And please, keep your stringy celery...and its alleged fibrous benefits! Peeled and sliced thinly on the diagonal, however, it makes a fantastic, classic Sicilian salad topped with bottarga.

 

ETA: I mean Sardinian! 

Quote

 

Another classic Sardinian dish is celery hearts cut very thin on a mandoline with just a little olive oil and the thinly sliced bottarga on top. "That's it!" he says. "It's the best way to respect the bottarga."


 

 


Edited by weinoo (log)
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Mitch Weinstein aka "weinoo"

mweinstein@eGstaff.org

Tasty Travails - My Blog

My eGullet FoodBog - A Tale of Two Boroughs

Was it you baby...or just a Brilliant Disguise?

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9 hours ago, Katie Meadow said:

And I believe you are the first person I have ever encountered who used the word "unakin." I like it, but it's a stretch. But not in an unbad way.

I'm quoting myself because I must untangle my mistake. "Not in an unbad way" is NOT what I meant. I meant, simply, "in an unbad way." 

 

As for celery, I'm always surprised how divisive it is. There are plenty of people who just hate it, including my next-door neighbor. I know because she wouldn't eat the potato salad I brought to her pot luck. How can you make potato salad or tuna salad or egg salad without it? Hard to call that a salad. Okay, so you hate it. Celery is extremely useful, especially when it comes to a blue cheese dip, which is otherwise pretty weird. Also good in certain stir fry dishes. And good in the company of apples and walnuts. The only way it is truly NOT unbad is when it is slathered with peanut butter. My mother is turning over in her grave (figure of speech only, as she was cremated) at the very idea. But then I don't think she ever even bought a jar of peanut butter in her life.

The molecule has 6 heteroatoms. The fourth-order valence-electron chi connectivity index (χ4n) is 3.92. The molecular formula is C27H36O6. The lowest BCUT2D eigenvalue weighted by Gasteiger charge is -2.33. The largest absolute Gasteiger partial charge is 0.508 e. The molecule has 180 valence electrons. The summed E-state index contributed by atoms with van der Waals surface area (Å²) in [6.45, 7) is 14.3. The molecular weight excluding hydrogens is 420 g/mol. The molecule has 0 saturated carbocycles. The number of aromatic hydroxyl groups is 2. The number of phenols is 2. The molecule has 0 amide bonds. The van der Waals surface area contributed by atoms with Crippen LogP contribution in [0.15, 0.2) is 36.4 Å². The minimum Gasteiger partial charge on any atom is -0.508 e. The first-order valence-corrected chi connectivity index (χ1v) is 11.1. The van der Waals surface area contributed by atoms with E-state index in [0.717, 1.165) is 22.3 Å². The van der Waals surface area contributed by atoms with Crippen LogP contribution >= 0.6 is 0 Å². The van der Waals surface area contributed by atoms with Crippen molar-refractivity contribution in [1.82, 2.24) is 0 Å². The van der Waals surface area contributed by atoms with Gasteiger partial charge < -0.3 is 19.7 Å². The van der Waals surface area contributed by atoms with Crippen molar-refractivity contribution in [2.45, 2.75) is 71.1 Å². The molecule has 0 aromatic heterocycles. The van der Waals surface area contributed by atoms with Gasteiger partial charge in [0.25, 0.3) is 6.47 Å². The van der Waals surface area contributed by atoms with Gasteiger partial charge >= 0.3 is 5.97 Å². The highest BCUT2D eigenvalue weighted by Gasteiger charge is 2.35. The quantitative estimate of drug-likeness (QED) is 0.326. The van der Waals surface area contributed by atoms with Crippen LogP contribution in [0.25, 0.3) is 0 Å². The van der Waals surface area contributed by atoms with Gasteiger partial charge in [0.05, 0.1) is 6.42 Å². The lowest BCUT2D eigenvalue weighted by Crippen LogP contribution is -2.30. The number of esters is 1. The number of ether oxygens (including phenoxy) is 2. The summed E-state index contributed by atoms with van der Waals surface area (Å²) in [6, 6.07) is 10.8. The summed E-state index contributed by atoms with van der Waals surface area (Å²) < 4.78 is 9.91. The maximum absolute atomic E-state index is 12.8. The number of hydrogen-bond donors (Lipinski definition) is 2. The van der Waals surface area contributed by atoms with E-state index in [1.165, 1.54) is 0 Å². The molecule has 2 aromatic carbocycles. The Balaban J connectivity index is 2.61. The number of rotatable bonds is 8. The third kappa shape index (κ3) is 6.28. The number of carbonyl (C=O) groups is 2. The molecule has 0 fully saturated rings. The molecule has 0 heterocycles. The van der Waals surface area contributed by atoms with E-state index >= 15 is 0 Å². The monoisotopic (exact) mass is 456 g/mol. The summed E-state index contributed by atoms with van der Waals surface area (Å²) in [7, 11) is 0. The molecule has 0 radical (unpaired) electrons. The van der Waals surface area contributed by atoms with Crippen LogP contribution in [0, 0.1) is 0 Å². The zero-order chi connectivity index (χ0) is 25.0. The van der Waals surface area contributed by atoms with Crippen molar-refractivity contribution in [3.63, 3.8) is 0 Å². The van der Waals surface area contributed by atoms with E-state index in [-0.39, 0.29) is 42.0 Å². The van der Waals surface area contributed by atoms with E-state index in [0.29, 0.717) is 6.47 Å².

You would need a lot of celery to make a salad of hearts, no? Sounds yummy, though.

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A friend's husband is ALLERGIC to celery.  How weird is that?!

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11 minutes ago, lindag said:

A friend's husband is ALLERGIC to celery.  How weird is that?!

He also can't eat "uncured" cured meats?  Celery is a huge source of nitrates... all "uncured" cured meats you see are dosed with celery juice concentrate in place of powdered chemically refined nitrates.   Can he eat real cured meats, or is his issue with the nitrates themselves, regardless of source?


Christopher D. Holst aka "cdh"

Learn to brew beer with my eGCI course

Chris Holst, Attorney-at-Lunch

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Sometimes I buy the 3-hearts of celery package...plenty for a salad.

 

But - even better braised. And à la Grecque -can't be beat!

 

https://www.marthastewart.com/1142933/crudite-salad-la-grecque


Mitch Weinstein aka "weinoo"

mweinstein@eGstaff.org

Tasty Travails - My Blog

My eGullet FoodBog - A Tale of Two Boroughs

Was it you baby...or just a Brilliant Disguise?

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1 hour ago, lindag said:

A friend's husband is ALLERGIC to celery.  How weird is that?!

Not at all for me...I developed a problem with celery when I was about 30.  


Nothing is better than frying in lard.

Nothing.  Do not quote me on this.

 

Linda Ellerbee

Take Big Bites

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2 hours ago, weinoo said:

Sometimes I buy the 3-hearts of celery package...plenty for a salad.

 

But - even better braised. And à la Grecque -can't be beat!

 

https://www.marthastewart.com/1142933/crudite-salad-la-grecque

During an early "stringent economic phase" of our life, when fresh vegetables seemed impossibly expensive, braised celery appeared several times a week on our table.   Like 3 or  4.   I vowed I'd never eat it again, but I think it's now time for a revival.

 

And, for the record, I always peel celery and cucumbers.    And Broccoli stems for one grandchild who will not eat the florets but adores the stems, raw or cooked.


eGullet member #80.

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Peeled and trimmed, for me, the broccoli a stems are much tastier than the florets.